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Salaam Norway! Photograph: Preeti Verma Lal

Salaam”. That guttural voice startled me. In an unknown land, I heard the familiar. Oslo was frosty; it was laden with a breeze so nippy that I could hear it whistling by my long hair. The air was redolent with a heady fragrance and cobbled paths echoed with the onomatopoeic sound of the well-heeled scurrying to work. The shops were shut but in the windows stood mannequins, their stiff fibre body curvaceous beyond the striped bikinis. Oslo was bustling with the usual morning madness and the sun too lazy to step out of the heavens; it was then I heard the salaam. There he was, opening the door of his swank van. In one large syllable, that saalam in Nizami Ali’s baritone vanquished all strangeness from a horseshoe shaped city that was once called Christiania. Ali is from Pakistan, he speaks chaste Punjabi and loves Indian food. He was to take me around Oslo and in this faraway land there were no skirmishes and subcontinental hatred, only a tacit connect.

That day I would not only skip boundaries, I would also walk back in time, to the ninth century when the Vikings were cutting through placid Scandinavian waters in their long wooden ships with flat keel. In the Viking Ship Museum, the rays of the morning slant on ebony boats so fragile that they need to be propped. Built in ninth century, these are two of the world’s best preserved Viking boats, one used to bury a woman, the other held a chieftain along with his other-world pleasures including a dog and a peacock. Spread in the neat museum, there are sledges and carts with exquisite ornamentation, even harness and textiles that were discovered in Gokstad, Tune and Osberg at the turn of the 20th century. Oslo is grateful to the Vikings, for the city was founded by these seafarers. I had once walked into an ancient Viking house turned into a tea house, that day I regretted not being a tea-drinker; at the Ship Museum I was tempted to pick the oars, hold the spear, don the armour and be a Viking. Alas! The boats were too brittle, the armour too heavy and I too petite.

Ah! Elfins cannot be Vikings. In Oslo, I could not hold the chisel either to carve one of the 121 naked figures desperate to reach out to heaven in that famous Monolith in Vigeland Sculpture Park. In the Sculpture Park, there are 212 naked humans carved in granite and bronze – naked men huddled on a pedestal, the little angry boy, a mother smothering her children with love, an old couple brooding against the azure sky and Gianos sitting back to back. I stare at the unclothed sculptures by Gustav Vigeland, but it is not nudity that piques me. Standing by the bridge, all I notice is the purity of the thought, the limpid bodies, the veins that pulsate in cold granite and the eyes that speak even with closed eyelids. By the sundial, visitors invariably make a wish, I did not. I did not want to blemish that chaste moment with a selfish wish.

Thanks to Ali, that day in Oslo had begun with a certain Indian-ness that I start missing after a week in Europe. As I walked by the busy streets, I saw a juggler making his weekly moolah with trite vanish acts, while others walked into Bombay Darbar, the popular Indian restaurant that proudly displays a newspaper clipping about the chef “being the best in town”. Even before I could ask how good the food was, Matilda, the lissome guide, listed all the joys of the Indian aroma and how the Norwegians loved the naan and the tikkas. Far away in the horizon an Ali Kaffe blinked its neon lights gloriously. That was not all, though. Even in Christiano, a hip restaurant by the Parliament known for its wacky décor there stood an antique tin plate that read: Yog Tea from Agra. That day I did not see many of the 40,000 Indians and Pakistanis that live in Oslo, but I felt puffed as an Indian.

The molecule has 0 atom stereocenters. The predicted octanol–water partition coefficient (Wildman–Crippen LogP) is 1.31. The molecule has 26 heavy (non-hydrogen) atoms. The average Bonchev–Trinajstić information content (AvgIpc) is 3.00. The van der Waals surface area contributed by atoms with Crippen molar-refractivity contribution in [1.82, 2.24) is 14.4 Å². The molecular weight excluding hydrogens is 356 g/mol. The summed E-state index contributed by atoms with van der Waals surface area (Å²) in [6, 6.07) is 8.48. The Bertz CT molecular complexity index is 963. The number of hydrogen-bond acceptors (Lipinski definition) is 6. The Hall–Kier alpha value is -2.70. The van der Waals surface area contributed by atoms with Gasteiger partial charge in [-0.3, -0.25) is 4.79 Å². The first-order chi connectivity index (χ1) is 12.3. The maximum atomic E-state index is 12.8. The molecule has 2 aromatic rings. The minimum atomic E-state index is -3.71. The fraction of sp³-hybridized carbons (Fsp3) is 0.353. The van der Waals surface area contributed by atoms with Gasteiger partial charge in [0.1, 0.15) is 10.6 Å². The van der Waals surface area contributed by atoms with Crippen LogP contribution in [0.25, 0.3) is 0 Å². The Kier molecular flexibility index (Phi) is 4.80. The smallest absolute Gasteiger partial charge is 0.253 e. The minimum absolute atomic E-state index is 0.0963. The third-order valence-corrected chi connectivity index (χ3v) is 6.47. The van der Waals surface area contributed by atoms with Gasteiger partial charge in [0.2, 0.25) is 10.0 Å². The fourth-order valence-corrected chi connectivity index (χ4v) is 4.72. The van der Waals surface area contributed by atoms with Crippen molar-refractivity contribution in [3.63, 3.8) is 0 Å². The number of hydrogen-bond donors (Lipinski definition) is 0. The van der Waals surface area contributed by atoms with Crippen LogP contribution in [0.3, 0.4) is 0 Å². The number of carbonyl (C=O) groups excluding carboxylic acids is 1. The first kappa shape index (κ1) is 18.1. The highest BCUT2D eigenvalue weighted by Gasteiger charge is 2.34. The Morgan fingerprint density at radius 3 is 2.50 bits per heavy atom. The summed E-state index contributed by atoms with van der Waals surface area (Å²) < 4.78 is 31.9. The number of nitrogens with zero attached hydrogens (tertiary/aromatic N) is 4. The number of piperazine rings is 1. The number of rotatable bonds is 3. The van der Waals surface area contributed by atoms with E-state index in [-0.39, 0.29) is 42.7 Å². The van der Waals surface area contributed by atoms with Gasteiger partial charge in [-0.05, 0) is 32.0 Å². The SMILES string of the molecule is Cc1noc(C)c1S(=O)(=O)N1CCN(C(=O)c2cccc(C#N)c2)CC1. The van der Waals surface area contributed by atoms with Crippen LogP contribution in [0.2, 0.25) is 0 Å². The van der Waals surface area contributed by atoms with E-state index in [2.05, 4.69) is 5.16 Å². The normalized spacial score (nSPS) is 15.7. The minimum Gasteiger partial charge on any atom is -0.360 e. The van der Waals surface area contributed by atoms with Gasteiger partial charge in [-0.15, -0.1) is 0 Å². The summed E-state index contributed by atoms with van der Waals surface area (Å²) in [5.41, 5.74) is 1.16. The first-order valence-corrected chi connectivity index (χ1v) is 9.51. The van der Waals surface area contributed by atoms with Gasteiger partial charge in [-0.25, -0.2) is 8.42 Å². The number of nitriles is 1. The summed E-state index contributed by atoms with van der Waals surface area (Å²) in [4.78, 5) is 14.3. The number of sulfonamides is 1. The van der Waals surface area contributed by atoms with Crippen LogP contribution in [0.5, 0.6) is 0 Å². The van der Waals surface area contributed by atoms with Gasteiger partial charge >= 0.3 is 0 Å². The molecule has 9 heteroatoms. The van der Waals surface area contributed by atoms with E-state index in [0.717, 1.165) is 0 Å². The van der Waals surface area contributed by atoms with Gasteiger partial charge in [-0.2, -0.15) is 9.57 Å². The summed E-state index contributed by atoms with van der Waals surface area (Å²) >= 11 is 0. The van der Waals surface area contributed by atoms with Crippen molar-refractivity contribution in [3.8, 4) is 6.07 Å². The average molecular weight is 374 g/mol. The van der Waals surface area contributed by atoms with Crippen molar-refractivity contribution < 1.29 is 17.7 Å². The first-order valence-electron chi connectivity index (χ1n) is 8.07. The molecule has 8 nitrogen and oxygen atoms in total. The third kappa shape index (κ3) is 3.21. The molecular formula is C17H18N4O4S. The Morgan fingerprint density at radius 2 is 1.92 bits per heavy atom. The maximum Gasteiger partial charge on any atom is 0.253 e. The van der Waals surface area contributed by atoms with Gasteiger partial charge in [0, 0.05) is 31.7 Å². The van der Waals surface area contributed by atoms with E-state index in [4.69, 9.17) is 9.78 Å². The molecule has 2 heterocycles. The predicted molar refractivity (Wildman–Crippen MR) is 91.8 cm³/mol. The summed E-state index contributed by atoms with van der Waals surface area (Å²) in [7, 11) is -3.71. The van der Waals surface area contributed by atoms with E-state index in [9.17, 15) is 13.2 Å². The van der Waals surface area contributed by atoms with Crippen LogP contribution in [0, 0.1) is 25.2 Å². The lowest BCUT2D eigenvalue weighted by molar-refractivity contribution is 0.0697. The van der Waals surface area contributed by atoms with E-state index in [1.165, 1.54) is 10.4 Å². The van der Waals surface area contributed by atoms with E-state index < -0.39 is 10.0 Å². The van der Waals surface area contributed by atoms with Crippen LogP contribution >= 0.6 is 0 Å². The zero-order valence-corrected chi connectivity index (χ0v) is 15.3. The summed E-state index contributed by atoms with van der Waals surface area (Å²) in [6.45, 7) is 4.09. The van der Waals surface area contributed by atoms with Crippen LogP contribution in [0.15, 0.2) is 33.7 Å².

The next day as I fastened the seat belt to head to Bergen, a World Heritage Site, a random thought gnawed at me: I thought that was the end of my Indian connection in Scandinavia, I sure would not see any traces of it in Bergen, the old-world fishing village. I held on to the thought, a little wistfully. But not too long – I pick my baggage at the airport and manoeuvre my way out of the unending sea of blonde heads. And then I see him, an old Sardar being greeted by a little girl. I stood there for a moment partaking in what looked like homecoming. Perhaps the old Sardar felt my gaze, he turned and smiled beatifically. That moment, thousands of miles away in Bergen, it felt like family.

Ask Bergeners and they would tell you that the city has its feet in the sea, its head in the skies and its heart in the right place. As I take the funicular to Ulriken mountain, I believe the bit about feet in the sea, as I look at the old houses painted in canary yellows and scarlet and churches with spires reaching out to the skies, the head in the skies aphorism rang true too. When I sat by the Bryggen wharf and an old man told me about the fried porbeagles and the old-fashioned lutefish at Bryggeloftet and BryggeStuene, and vanilla and whisky panna cotta at Kafe Krystall, trolls in Troll, hand-knitted sweaters in Bryggen Husflid, I gleefully cheered for the heart in right place claim as well.
At night as I listened to the Mountain Thrall that Edvard Grieg, Norway’s most famous composer, wrote for a baritone, two horns and strings, I remembered his beige home outside Bergen. There I could not pick the notes from his Piano Sonata; at the Old City I fumbled with the crochet to make dainty lace that Bergen is so famous for. For my scrapbook I picked a fallen dry fern. For nostalgia, I brought back Ali’s kindness and that guttural salaam.          



Published in The Economic Times, 2008


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